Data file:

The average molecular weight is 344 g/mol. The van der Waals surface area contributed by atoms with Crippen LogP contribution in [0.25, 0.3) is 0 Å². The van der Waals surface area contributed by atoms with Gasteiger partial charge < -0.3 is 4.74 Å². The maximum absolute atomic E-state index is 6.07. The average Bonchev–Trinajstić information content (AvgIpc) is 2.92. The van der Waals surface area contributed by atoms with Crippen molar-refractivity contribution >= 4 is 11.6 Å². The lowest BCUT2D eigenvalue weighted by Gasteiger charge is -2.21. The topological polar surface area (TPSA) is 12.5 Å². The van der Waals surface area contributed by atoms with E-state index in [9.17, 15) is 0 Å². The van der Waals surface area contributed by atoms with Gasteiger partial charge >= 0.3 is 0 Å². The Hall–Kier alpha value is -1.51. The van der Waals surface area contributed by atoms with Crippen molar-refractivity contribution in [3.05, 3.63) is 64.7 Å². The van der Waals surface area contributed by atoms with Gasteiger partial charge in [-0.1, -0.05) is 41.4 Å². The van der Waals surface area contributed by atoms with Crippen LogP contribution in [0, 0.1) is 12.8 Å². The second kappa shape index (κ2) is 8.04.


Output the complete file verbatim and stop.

The average molecular weight is 344 g/mol. The van der Waals surface area contributed by atoms with Crippen LogP contribution in [0.25, 0.3) is 0 Å². The van der Waals surface area contributed by atoms with Gasteiger partial charge < -0.3 is 4.74 Å². The maximum absolute atomic E-state index is 6.07. The average Bonchev–Trinajstić information content (AvgIpc) is 2.92. The van der Waals surface area contributed by atoms with Crippen molar-refractivity contribution >= 4 is 11.6 Å². The lowest BCUT2D eigenvalue weighted by Gasteiger charge is -2.21. The topological polar surface area (TPSA) is 12.5 Å². The van der Waals surface area contributed by atoms with E-state index in [9.17, 15) is 0 Å². The van der Waals surface area contributed by atoms with Gasteiger partial charge >= 0.3 is 0 Å². The Hall–Kier alpha value is -1.51. The van der Waals surface area contributed by atoms with Crippen molar-refractivity contribution in [3.05, 3.63) is 64.7 Å². The van der Waals surface area contributed by atoms with Gasteiger partial charge in [-0.1, -0.05) is 41.4 Å². The van der Waals surface area contributed by atoms with Crippen LogP contribution in [0, 0.1) is 12.8 Å². The second kappa shape index (κ2) is 8.04.